Labour is to pledge that 50% of all food bought by the public sector will be produced locally and sustainably.
Sir Keir Starmer is set to announce the target during a speech at the National Farmers’ Union (NFU) conference in Birmingham on Tuesday.
The Opposition leader wants to win over the rural community ahead of an upcoming general election next year by pledging to support British farmers.
He also wants to commit an extra 13,000 police and PCSOs, some of which are to be directed towards tackling an increase in rural crime.
“The next Labour government will commit to this: 50% of all food purchased by the public sector will be food produced locally and sustainably,” Sir Keir is to say.
“That is £1.2 billion of public money spent on quality food that is genuinely better for people’s health.
“And look – 50% is just the minimum. We will do everything to go beyond it. We will buy more cereals, more oilseed rape, more strawberries, more beef and more British apples.”
The pledge to protect rural communities from a rise in anti-social behaviour, fly-tipping and off-road biking comes after the party announced its plan to curb drug dealing in towns and cities by targeting hotspots with extra officers.
Sir Keir will also tell farmers that he wants to protect food standards while helping them to export produce to countries in the European Union.
“It has been obvious for a long time that the Tories have given up on farmers,” he is to say.
“Labour’s approach to trade will be very different – I can promise you that. We want to remove barriers to exporters, not put them up. We want to protect high British standards, not water them down.
“We are going to talk to our friends in the European Union, and we are going to seek a better trading relationship for British farming.”
Also to address the 1,500 delegates who will gather at the NFU conference are farming minister Mark Spencer and NFU president Minette Batters.
Ms Batters will call on the Government to support British farmers by addressing the problems of a warming climate and protecting the nation’s food security while boosting productivity.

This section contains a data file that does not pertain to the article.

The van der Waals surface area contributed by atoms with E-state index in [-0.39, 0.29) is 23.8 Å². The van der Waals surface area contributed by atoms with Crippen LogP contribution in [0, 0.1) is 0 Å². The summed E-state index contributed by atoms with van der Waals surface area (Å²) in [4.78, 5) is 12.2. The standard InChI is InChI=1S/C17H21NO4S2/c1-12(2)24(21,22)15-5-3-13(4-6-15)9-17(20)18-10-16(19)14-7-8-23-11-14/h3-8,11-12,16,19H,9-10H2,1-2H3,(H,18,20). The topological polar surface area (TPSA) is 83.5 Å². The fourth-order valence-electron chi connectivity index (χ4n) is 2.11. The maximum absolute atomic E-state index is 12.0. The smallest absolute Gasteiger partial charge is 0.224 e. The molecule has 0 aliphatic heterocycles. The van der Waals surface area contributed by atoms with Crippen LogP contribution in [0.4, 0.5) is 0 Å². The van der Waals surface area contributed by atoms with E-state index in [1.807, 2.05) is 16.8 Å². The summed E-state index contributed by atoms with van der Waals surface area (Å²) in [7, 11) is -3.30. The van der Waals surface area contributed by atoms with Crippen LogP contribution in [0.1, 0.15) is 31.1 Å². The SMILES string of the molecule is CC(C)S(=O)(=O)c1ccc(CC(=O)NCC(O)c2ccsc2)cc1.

She will say: “There are three key lessons we can take from this extraordinary year. As the global population continues to rise, and parts of the planet become less suited to producing the food we eat, we have an opportunity, and a duty, to get the best out of our maritime climate.
“Secondly, in the face of climate change, we should be unwavering in our commitment to achieving net zero and contributing to our energy security through on-farm renewables generation. And thirdly, we should never take our food security for granted.
“But the fact remains, volatility, uncertainty and instability are the greatest risks to farm businesses in England and Wales today.
“Critically, those consequences will be felt far beyond farming, they will be felt across the natural environment, and in struggling households across the country.”
Environment Secretary Therese Coffey is also due to address the conference on Wednesday.
Tanya Steele, WWF’s chief executive, said: “Our farmers need a stable climate, healthy soils, clean rivers and abundant nature – these are the foundations of our food security.
“We wholeheartedly support moves to prevent farmers being undermined by imports of food produced to lower standards and to put public money behind healthy and sustainable food.
“We urgently need both existing and future governments to incentivise farmers to move further and faster.
“Helping farmers steward their land well is critical to delivering our net-zero and nature targets.”